Baccarat, a game traditionally associated with the rich and famous, has long been enveloped in an aura of glamour and intrigue. Conjuring images of Monte Carlo’s opulent casinos, James Bond’s thrilling escapades, and the glittering allure of the world’s elite, Baccarat has always been a game that exudes an air of exclusivity.

The Scandalous History of Baccarat: The Prince and the Game

One of the most infamous incidents in the annals of Baccarat history involves the then Prince of Wales, “Bertie,” who would later ascend to the throne as Edward VII. This episode unfolded in 1890 and provides a fascinating glimpse into the game’s storied past.

Bertie, the son of Queen Victoria and heir to the British throne, was a renowned bon-vivant with a penchant for gambling. In September of that year, the 48-year-old Prince and Sir William Gordon-Cumming, a 42-year-old Scottish landowner and soldier, were among the guests at a house party at Tranby Croft. This country house and estate, located near Hull in East Yorkshire, was owned by shipbuilder Arthur Wilson.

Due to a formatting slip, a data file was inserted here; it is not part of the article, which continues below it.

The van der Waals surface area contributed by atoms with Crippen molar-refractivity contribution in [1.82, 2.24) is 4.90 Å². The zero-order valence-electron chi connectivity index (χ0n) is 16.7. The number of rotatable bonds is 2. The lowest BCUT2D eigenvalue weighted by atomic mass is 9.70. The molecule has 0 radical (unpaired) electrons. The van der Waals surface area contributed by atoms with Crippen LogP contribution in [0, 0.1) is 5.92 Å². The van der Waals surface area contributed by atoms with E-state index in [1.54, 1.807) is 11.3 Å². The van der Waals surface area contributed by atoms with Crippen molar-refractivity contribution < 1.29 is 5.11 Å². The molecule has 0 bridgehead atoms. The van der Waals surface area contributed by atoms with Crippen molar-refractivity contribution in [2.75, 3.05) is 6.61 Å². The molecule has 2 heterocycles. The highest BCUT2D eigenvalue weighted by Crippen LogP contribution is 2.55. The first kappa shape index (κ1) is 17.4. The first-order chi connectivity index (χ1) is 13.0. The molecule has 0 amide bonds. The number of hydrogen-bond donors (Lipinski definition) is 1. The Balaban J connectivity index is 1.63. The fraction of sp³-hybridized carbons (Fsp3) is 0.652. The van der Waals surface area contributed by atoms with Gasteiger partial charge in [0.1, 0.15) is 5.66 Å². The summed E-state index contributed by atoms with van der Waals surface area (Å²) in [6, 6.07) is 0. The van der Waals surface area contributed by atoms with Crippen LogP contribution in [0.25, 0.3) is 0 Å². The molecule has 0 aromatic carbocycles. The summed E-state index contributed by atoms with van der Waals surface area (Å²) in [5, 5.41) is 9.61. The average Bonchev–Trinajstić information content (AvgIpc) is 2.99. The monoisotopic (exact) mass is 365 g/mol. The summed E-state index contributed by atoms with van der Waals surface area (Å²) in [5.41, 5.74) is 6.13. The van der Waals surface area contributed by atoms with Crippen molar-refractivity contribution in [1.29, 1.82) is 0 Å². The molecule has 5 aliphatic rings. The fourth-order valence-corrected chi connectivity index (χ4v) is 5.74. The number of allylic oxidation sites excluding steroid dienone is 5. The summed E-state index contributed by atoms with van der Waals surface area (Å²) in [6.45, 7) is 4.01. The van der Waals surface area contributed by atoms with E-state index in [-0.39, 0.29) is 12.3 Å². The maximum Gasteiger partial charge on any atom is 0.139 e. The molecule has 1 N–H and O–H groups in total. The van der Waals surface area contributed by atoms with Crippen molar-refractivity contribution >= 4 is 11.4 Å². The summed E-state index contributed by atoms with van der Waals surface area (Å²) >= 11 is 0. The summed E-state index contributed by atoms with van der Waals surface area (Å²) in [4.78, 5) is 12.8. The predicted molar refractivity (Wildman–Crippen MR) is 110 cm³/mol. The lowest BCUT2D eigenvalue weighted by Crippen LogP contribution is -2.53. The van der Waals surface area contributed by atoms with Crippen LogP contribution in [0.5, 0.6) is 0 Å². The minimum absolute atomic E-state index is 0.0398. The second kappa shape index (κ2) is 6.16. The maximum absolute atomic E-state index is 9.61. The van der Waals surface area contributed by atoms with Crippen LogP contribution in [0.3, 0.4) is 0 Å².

During the evening, the guests engaged in a game of Baccarat, which was, at the time, illegal in England. As the game progressed, Arthur Wilson’s son, Stanley, alleged that he witnessed Sir William cheating by altering the totals of bets on the table after the outcome was known. Stanley promptly informed his mother, brother-in-law, and friend about the incident.

Over the course of the next evening, several guests and members of the Wilson household claimed they had independently observed Sir William’s deceitful actions. By this point, Sir William had amassed winnings totalling £225 over two evenings. The guests convened the following day to discuss the situation and collectively decided to inform the Prince of the alleged cheating.




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Sir William vehemently denied the accusations but agreed to sign a pledge vowing never to play cards again. In exchange, the incident would remain a secret. However, as is often the case with scandalous affairs, the secret didn’t stay hidden for long.

The Fallout: A Scandal Unleashed